Measuring UC/Video Quality with Network Observer


If you’re implementing videoconferencing, it’s important to know what metrics to monitor to ensure high quality videoconference calls. First, let’s look at the key metrics for managing unified communications apps.

Mean Opinion Score (MOS): Starting with a theoretical perfect score of 5 (excellent), impairment factors such as codec, delay, jitter, and packet loss are used to calculate how a typical user would rate voice quality.

QoS: helps verify that precedence settings are the same for all components of the call or videoconference

Packet loss: the percentage of packets that did not reach their destination. Consult the vendor to understand maximum packet loss the solution can sustain before quality is impacted.

Jitter: measures the variability of delay in packet arrival times

Delay: The amount of time it takes a packet to reach its destination. Whenever packets travel a network, some delay is inevitable. Consult the vendor for maximum delay allowed before call quality is impacted.

Next, let’s explore where you’d find these metrics in Observer.

From the main Observer screen, open the capture containing the relevant conversation, and click the Expert Analysis tab at the bottom of the screen. Select the VoIP Events icon on the left side of the screen. VoIP Events provides multiple ways to analyze conversations in aggregate or on a per-call basis. Let’s explore the tabs within VoIP Events.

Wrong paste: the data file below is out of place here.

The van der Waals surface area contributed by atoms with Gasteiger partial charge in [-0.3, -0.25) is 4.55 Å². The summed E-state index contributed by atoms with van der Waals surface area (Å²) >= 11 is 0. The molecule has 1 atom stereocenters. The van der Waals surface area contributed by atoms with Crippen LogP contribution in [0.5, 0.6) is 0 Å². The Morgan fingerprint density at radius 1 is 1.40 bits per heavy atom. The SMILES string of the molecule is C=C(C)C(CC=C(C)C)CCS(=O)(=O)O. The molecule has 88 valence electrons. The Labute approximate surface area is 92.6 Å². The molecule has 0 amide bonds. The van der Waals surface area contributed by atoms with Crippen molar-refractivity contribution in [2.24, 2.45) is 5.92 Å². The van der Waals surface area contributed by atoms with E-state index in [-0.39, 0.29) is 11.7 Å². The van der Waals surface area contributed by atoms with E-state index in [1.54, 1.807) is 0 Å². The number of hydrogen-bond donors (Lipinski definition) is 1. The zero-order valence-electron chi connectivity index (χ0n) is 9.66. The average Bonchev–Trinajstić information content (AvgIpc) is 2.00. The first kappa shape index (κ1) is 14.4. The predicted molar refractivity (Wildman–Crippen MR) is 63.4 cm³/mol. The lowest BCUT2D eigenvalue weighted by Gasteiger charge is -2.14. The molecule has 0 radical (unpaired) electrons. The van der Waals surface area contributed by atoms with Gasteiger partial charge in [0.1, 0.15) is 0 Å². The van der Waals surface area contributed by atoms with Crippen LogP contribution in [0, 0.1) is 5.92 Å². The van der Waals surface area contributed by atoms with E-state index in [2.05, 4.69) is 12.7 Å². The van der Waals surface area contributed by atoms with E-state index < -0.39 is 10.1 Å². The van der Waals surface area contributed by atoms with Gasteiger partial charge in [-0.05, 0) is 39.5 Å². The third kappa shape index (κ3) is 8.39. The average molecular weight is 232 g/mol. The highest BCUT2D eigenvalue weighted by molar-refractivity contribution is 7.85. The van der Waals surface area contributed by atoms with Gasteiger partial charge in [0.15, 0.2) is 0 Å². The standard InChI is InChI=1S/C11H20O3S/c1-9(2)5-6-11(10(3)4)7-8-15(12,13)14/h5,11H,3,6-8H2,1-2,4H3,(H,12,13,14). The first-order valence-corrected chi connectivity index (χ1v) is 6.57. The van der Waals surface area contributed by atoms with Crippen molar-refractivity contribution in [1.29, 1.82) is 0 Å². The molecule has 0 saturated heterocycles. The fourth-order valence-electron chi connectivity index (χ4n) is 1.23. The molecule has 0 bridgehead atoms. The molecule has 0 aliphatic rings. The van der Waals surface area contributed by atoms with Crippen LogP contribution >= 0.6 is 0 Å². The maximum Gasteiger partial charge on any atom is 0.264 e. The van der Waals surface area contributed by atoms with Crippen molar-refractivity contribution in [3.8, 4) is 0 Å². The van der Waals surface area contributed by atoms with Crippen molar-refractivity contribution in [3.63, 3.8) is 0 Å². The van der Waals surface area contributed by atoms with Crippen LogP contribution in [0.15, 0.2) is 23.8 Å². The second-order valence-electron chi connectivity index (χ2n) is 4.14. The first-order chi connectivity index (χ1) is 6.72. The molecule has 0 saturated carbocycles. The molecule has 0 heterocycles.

VoIP Summary: provides key metric averages for all conversations contained in the capture

Calls Tab: shows each video or VoIP conversation for more granular investigation. Right-click in the column of any metric you do not understand and select Expert Explanation for a definition.

RTP/PTCP Graph: graphs jitter and lost packets over the time of a call

Expert VoIP Settings: configures metrics, graphs, and alarms within VoIP Events


With a basic understanding of key metrics and the technical specifications from your videoconferencing solution, you can set thresholds and alarms for supported codecs in Observer to notify you of potential issues before they impact the user.

Choosing the Right Videoconferencing Technology

Network Instruments observerWith the development of more affordable and robust videoconferencing solutions, many organizations are evaluating this technology as a way to increase project collaboration and reduce travel costs. But how do you decide which videoconference technology is right for you?

Network Instruments spoke with video expert, Dr. Phil Hippensteel, Assistant Professor of Information Systems at Penn State Harrisburg, to understand the types of videoconferencing technologies, the benefits of each, and network considerations.

Where to Begin